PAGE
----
If you know how to edit your .htaccess file on your web server host’s Cpanel, you can add a permanent 301 redirection to make all the pages and posts from your old HTTP address automatically redirect to your new HTTPS address.

Use the following code but exclude the ‘RewriteEngine on‘ if it already exists, and replace ‘yoursite.com‘ with your site address.

# BEGIN Permanent redirect of old URLs
<IfModule mod_rewrite.c>

RewriteEngine on
RewriteCond %{HTTP:X-Forwarded-Proto} !https
RewriteRule (.*) https://yoursite.com/$1 [R=301,L]


Now every page will link immediately to the corresponding page of your new site.

If you don’t know or are not sure how to edit your .htaccess file, get someone who knows how to do it to help you, as making even a small mistake in editing your .htaccess file can lead to your site going down.

Once this change is made, all the old links leading to your site will find the new HTTPS connections.

However, it is good practice to update your website address on your social media profiles, even if just to show people that you have a secure website.

If you use Google Analytics, you will need to go to Admin > Property Settings and change your site to HTTPS.

No other action is needed, and all your analytics data will be retained from your old address.

For Google Webmaster Tools (or Search Console as it is now called) you can’t update your old site. You will need to create a new property and wait for Google to crawl your new site. It can take about two weeks, so be patient.



If you have the know-how, there’s no reason not to upgrade your website or blog to HTTPS with an SSL certificate.

The benefits of site security for your website visitors and a small boost in traffic from Google and Bing search will be worth the investment of an hour of your time.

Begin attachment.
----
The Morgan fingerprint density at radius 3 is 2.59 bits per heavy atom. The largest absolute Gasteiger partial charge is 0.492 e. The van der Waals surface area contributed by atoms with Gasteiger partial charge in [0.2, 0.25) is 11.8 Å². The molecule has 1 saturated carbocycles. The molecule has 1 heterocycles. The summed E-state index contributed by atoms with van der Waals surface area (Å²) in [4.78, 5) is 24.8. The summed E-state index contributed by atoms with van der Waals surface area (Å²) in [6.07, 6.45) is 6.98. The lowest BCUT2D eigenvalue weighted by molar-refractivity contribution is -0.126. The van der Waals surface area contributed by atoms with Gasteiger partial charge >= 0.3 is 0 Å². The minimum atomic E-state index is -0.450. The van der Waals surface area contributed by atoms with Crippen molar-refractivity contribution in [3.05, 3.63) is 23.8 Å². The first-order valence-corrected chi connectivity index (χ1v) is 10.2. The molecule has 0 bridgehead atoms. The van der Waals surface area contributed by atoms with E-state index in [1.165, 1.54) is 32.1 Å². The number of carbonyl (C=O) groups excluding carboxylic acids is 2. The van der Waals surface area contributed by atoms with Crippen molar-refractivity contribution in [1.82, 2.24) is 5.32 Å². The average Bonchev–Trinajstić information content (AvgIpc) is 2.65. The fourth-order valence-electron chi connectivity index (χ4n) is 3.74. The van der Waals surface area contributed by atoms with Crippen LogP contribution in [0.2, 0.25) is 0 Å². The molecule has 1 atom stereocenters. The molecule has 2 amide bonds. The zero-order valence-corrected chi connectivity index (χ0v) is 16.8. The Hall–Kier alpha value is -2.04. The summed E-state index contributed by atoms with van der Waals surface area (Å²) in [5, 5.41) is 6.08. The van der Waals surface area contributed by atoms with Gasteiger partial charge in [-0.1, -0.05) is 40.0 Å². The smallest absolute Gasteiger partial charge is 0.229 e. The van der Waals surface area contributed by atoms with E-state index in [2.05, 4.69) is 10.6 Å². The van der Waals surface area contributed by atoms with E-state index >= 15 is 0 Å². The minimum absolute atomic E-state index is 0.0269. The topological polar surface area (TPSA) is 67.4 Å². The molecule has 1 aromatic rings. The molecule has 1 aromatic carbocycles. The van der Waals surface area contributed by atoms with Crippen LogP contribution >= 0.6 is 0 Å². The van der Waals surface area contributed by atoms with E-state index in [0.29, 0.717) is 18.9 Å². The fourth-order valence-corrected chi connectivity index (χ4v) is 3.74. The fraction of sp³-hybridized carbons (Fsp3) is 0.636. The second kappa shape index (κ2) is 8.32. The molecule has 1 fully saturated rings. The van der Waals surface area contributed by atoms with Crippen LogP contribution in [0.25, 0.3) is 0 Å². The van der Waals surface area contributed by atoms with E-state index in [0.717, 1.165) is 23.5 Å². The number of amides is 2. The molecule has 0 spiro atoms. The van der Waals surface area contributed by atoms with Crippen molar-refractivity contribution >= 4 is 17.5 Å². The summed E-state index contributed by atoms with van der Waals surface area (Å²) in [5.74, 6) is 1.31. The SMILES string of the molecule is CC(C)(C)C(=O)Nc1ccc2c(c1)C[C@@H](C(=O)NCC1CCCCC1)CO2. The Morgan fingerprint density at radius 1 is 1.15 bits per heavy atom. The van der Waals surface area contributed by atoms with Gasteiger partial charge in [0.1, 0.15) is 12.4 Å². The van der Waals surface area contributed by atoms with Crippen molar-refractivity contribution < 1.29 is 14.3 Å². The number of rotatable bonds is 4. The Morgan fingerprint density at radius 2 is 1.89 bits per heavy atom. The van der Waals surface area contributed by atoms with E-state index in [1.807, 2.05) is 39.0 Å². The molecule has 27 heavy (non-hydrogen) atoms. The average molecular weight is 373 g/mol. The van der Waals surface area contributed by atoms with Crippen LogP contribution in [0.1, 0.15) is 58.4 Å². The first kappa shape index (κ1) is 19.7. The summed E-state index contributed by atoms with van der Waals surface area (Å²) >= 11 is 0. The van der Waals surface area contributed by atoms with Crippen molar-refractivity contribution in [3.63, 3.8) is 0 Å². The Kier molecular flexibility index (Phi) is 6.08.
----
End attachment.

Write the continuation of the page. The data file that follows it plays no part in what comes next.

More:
For those who don’t have the skills, contact your hosting service and ask if they can help you upgrade your site. Some hosts offer a free SSL certificate.

If it can’t, find a friend with the expertise, or engage the services of a website developer.

As it takes only a half an hour or so to change a site to HTTPS, it shouldn’t break your bank to pay for the upgrade.

There is no panic to make the change to a secure site.

But HTTPS is now the standard, so your site will need upgrading quite soon. So it’s time to start planning for your upgrade.

Derek Haines

A Cambridge CELTA English teacher and author with a passion for writing and all forms of publishing. My days are spent teaching English and writing, as well as testing and taming new technology.

3 thoughts on “What Is SSL And HTTPS And Why You Need To Upgrade

  • August 27, 2018 at 11:44 pm

    How much did it cost you to obtain the certificate required to convert to https? My host will do the whole thing for $285. When I looked at doing it myself, getting the certificate alone was nearly $200.

    There are some freebie services but I don’t know how trustworthy they are, or if it even matters. :/

    • August 28, 2018 at 6:51 am

      I used a free Let’s Encrypt certificate through my host and it works fine.

  • May 23, 2017 at 11:49 pm

    Hi some hosting companies won’t allow let’s encrypt certs as they have arrangement with another supplier such as Thorpe. I wonder if could just allow my humble WordPress site be managed by Cloud flare which will handle the SSL as well.